Great advice, perhaps I could just fill two slots with 8 gb stick and leave myself room for another 16 gb down the line.
 

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Vandelay Industries
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2,124 Posts
I'm fairly sure you'll get the following advice:

1) 16bg ram 2x8

2) Seasonic Focus Plus 650w or equivalent

3) Air cooler @ or above Cryorig...most likely Noctua nh d14/15
 

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Senior OCN Member
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First off as said you will need a cooler as you dont get one with the CPU

Second dont get a Gigabyte GPU there is a reason why they are the cheapest cards
Third the PSU you picked is not all that great and its also overkill wattage wise, the Seasonic Foucs Plus and Prime Ultra series are much better

And last forget about getting an NVME SSD its not going to be better or faster in any way over a drive using the older AHCI protocole due to software limitations in Windows
Only if you are working with huge workloads and files or if you are using Linux will it be faster otherwise it wont be and its a complete waste of money in your use case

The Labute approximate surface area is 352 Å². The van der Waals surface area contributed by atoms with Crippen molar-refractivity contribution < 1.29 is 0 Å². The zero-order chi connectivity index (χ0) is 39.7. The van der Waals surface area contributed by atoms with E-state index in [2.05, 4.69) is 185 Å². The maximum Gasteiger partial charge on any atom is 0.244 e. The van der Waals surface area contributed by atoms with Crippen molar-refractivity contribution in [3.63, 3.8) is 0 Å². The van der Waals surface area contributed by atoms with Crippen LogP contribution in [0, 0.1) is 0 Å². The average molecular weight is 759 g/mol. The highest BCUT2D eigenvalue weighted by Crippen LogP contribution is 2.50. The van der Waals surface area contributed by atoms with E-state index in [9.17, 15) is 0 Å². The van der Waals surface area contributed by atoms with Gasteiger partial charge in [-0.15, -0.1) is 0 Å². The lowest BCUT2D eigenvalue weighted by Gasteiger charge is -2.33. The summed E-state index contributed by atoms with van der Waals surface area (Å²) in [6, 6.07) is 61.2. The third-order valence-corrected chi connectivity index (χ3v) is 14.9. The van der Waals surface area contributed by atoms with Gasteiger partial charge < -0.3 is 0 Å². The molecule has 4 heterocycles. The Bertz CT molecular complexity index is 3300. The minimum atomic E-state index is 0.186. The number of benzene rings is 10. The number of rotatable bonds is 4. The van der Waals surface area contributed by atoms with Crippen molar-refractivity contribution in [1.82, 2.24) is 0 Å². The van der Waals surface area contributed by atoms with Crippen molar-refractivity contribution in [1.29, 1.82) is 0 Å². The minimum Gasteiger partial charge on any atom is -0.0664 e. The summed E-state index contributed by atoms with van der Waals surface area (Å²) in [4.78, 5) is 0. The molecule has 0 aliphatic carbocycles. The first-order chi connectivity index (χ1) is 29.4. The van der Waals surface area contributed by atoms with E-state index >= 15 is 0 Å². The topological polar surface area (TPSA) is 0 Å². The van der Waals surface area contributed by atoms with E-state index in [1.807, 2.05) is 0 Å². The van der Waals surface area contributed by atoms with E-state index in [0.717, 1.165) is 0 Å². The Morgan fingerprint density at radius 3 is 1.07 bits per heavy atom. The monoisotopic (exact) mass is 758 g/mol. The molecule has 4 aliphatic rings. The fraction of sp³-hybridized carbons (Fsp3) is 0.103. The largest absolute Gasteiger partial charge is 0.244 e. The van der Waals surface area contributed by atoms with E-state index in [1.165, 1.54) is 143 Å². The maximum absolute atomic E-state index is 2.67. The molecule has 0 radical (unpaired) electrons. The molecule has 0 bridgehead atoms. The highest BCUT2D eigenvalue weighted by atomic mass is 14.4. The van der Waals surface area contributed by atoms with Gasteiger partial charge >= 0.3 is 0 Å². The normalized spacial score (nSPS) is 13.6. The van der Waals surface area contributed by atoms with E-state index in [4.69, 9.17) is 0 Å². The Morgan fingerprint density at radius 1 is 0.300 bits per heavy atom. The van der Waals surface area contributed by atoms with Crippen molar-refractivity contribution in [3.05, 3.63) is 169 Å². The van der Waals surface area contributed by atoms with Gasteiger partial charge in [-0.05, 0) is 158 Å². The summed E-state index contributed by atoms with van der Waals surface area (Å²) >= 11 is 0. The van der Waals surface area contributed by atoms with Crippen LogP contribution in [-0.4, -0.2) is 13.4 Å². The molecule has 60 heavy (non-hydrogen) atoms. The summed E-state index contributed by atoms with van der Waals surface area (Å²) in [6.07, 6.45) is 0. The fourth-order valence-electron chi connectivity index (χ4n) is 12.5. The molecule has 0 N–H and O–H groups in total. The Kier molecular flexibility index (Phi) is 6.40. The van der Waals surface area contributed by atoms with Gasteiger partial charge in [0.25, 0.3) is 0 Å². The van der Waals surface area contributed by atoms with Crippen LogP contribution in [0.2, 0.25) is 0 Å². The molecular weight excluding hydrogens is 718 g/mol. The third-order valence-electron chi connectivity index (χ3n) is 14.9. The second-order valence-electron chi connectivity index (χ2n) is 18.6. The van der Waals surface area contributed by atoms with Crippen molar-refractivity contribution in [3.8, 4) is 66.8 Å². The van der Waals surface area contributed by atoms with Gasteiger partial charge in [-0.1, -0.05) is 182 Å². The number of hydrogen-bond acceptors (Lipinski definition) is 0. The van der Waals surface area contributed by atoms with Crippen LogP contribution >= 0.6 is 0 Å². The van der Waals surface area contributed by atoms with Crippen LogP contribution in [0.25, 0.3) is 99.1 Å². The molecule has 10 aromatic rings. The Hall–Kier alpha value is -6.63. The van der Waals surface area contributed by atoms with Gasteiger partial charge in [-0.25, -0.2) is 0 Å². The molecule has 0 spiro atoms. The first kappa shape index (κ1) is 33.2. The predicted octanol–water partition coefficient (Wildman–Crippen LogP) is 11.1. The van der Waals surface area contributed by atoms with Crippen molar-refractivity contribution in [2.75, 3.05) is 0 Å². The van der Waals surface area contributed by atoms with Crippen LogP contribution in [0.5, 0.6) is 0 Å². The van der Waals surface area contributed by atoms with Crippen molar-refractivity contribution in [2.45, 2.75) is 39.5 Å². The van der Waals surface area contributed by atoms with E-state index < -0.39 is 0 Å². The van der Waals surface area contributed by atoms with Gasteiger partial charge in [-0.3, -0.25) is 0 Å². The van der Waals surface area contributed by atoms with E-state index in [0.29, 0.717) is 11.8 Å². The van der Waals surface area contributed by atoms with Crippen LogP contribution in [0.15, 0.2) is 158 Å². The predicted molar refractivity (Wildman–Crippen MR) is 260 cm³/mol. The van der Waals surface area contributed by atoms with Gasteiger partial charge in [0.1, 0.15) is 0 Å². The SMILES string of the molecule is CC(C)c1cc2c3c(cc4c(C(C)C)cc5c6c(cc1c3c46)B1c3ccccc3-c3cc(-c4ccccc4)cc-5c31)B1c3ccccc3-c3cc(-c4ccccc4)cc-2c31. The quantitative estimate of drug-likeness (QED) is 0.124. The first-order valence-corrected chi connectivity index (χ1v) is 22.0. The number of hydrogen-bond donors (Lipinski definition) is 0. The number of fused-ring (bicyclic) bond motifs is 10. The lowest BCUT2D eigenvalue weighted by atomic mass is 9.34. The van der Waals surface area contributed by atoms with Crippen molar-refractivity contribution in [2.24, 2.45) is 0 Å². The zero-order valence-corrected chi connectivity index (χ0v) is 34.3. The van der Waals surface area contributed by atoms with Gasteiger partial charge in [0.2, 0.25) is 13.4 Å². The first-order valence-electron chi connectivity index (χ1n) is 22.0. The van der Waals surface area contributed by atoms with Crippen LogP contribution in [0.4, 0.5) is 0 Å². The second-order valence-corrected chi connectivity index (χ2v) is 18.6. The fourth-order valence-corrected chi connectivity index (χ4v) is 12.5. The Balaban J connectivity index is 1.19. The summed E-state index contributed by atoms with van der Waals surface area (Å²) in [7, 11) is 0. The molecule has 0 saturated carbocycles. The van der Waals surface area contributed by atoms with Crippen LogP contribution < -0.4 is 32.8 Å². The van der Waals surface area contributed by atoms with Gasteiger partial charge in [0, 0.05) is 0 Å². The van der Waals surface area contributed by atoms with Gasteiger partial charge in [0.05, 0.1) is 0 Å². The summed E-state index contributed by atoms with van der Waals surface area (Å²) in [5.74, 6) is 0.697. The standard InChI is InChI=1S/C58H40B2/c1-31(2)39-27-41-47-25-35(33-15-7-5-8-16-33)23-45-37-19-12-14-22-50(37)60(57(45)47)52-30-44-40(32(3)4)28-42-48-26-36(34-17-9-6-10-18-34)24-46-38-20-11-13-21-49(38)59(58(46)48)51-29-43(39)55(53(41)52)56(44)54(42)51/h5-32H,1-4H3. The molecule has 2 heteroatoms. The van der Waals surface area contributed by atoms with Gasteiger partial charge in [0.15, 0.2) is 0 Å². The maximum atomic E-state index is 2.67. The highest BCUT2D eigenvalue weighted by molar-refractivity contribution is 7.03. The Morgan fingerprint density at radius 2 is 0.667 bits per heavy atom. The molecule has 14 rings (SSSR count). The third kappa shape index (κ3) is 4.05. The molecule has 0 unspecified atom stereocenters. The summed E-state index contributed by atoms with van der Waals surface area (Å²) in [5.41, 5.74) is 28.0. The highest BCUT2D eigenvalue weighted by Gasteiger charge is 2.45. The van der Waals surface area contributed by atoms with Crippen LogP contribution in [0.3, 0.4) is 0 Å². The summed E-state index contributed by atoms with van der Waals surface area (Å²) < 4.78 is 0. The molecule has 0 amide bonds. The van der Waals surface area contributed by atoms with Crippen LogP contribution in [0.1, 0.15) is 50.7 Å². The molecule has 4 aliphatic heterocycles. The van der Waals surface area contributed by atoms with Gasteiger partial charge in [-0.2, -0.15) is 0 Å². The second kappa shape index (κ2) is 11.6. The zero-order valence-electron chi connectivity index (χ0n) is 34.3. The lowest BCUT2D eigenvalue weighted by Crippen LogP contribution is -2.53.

Get a Samsung 860 Evo instead you can get almost twice the storage space for almost the same price and its not going to be slower

Edit: by the way you should be getting a monitor with Nvidia G-Sync if you are buying a new monitor anyway
 

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RGB Rainbow Vomit!
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The performance differences between SATA and NVMe can vary from imperceivable to game changing. Most people recommend them these days and if its within budget, theres no reason not to get one.

Additionally, the M.2 form factor has one huge advantage over SATA regardless of drive performance: no cables!
 

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You can get drives with the AHCI protocole in the M.2 format as well so that excuse doesn't work